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THIS is not a treatise on Plain Chant, but a compilation of practical definitions and rules which, if rightly understood and faithfully followed,will enable a choir to render well the beautiful melodies of the ancient chant of the Church. But, however well the theory of the chant and the rules of its interpretation may be known, it will not be possible for any choir to obtain really good results, unless there be held regular and fairly frequent practices. And if it be felt that all these rules and practices are too much of a burden and an ever recurring impediment to the freedom of devotion, let it be well borne in mind that the Divine Office is primarily ^.public act of Divine Worships and that consequently private devotion, though by no means a negligible matter, should nevertheless be subordinated to whatsoever the perfect performance of the public act may demand. In point of fact this should not be found too exacting. In this collection of rules and definitions there is nothing, it is hoped, which is contrary to the Regulae Cantus to be found in ourDomimcan Processionarium. (1913 ed.) The author takes this opportunity of expressing his gratitude to Father Clement Donovan, O.P., of the United States Province, for his great kindness in giving much valuable help andfor revising the manuscript.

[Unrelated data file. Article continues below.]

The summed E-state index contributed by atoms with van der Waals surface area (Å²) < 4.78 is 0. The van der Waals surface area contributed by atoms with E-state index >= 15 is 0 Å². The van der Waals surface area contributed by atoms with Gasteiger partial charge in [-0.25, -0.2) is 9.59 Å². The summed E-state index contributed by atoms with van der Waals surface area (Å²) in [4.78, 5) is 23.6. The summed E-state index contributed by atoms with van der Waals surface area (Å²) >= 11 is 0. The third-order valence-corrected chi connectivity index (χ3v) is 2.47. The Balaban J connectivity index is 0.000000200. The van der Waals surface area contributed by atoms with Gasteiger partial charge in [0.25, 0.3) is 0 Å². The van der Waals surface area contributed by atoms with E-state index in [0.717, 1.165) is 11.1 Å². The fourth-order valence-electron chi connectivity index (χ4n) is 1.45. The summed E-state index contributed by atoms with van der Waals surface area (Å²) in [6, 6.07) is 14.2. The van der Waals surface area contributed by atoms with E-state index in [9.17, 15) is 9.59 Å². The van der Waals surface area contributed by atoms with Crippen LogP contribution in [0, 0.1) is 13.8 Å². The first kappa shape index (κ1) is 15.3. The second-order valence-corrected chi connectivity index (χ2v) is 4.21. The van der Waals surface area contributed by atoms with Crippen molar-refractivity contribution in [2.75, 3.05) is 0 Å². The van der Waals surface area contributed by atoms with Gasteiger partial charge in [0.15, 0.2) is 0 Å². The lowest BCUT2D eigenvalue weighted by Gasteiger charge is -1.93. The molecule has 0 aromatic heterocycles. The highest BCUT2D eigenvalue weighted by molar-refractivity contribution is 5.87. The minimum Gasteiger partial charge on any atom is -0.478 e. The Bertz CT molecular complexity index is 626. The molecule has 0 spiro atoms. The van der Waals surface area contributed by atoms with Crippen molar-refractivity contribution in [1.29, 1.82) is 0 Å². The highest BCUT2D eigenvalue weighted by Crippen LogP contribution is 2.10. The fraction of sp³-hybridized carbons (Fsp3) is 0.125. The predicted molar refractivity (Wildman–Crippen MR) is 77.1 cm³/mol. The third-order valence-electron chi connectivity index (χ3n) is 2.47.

HOW TO SING PLAINCHANT, Index Page
Deduct 100 from the numbers show to get the original page numbers from the book.
|Title Page CONTENTS Contributors PREFACE PREFACE CHAPTER I. NOTATION - 0105 Page - 0106 7 TYPES OF SINGLE NOTES - 0107 clivis, the top note of which is sung first - 0108 ancus,or climacus liquescens - 0109 SCANDICUS FLEXUS: - 0110 SYLLABIC AND NEUMATIC CHANT - 0111 ACCIDENTALS - 0112 Page - 0113 Page - 0114 THE MODES OR TONES - 0115 Page - 0116 Page - 0117 Page - 0118 RHYTHM - 0119 Page - 0120 Page - 0121 Page - 0122 Page - 0123 LENGTH, PAUSES, EXPRESSION - 0124 Page - 0125 Page - 0126 Page - 0127 Page - 0128 Page - 0129 Page - 0130 LIQUESCENT NEUMS - 0131 PRONUNCIATION OF LATIN- 0132 Page - 0133 Page - 0134 Page - 0135 PSALMODY - 0136 Page - 0137 FIRST TONE - 0138 Page - 0139 Page - 0140 Page - 0141 Page - 0142 Page - 0143 THIRD TONE - 0144 Page - 0145 MEDIATION begins on the penultimate accent - 0146 EXCEPTIONS - 0147 Page - 0148 Page - 0149 MEDIATION, for both methods, begins generally two syllables - 0150 FIRST METHOD - 0151 TERMINATION of the first method - 0152 Page - 0153 The MEDIATION begins on the last accent - 0154 The MEDIATION of this tone is exactly the same as that of the first tone - 0155 Page - 0156 Page - 0157 Page - 0158 Page - 0159 Page - 0160 Page - 0161 Page - 0162 TONUS PEREGRINUS - 0163 Page - 0164 VARIA - 0165 Manner of singing PRATERS at Vespers Lauds, and Mass - 0166 Page - 0167 Manner of singing PRATERS at all other times - 0168 Page - 0169 Page - 0170 Page - 0171 Page - 0172 Manner of singing the EPISTLE. - 0173 Page - 0174 Page - 0175 Page - 0176 Page - 0177 Page - 0178 Page - 0179 Page - 0180 Page - 0181 ACCOMPANIMENT - 0182 Page - 0183 APPENDIX - 0184 Page - 0185 BIBLIOGRAPHY I - 0186 Page - 0187|